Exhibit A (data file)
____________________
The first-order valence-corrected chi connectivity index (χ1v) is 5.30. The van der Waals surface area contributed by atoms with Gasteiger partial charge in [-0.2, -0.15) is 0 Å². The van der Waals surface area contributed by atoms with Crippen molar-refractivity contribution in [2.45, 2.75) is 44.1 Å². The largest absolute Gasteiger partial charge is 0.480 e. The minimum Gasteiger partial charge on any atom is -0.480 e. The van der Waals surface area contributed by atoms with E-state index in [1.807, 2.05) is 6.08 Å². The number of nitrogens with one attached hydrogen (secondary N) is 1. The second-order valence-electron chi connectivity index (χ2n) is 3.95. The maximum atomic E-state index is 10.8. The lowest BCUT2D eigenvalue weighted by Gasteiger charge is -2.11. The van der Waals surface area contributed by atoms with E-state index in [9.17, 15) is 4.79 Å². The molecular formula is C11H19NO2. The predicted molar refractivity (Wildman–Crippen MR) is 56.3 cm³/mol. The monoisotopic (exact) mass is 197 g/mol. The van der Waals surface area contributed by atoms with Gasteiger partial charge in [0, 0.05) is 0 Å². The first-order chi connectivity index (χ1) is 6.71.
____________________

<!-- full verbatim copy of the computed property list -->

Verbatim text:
The first-order valence-corrected chi connectivity index (χ1v) is 5.30. The van der Waals surface area contributed by atoms with Gasteiger partial charge in [-0.2, -0.15) is 0 Å². The van der Waals surface area contributed by atoms with Crippen molar-refractivity contribution in [2.45, 2.75) is 44.1 Å². The largest absolute Gasteiger partial charge is 0.480 e. The minimum Gasteiger partial charge on any atom is -0.480 e. The van der Waals surface area contributed by atoms with E-state index in [1.807, 2.05) is 6.08 Å². The number of nitrogens with one attached hydrogen (secondary N) is 1. The second-order valence-electron chi connectivity index (χ2n) is 3.95. The maximum atomic E-state index is 10.8. The lowest BCUT2D eigenvalue weighted by Gasteiger charge is -2.11. The van der Waals surface area contributed by atoms with E-state index in [9.17, 15) is 4.79 Å². The molecular formula is C11H19NO2. The predicted molar refractivity (Wildman–Crippen MR) is 56.3 cm³/mol. The monoisotopic (exact) mass is 197 g/mol. The van der Waals surface area contributed by atoms with Gasteiger partial charge in [0, 0.05) is 0 Å². The first-order chi connectivity index (χ1) is 6.71.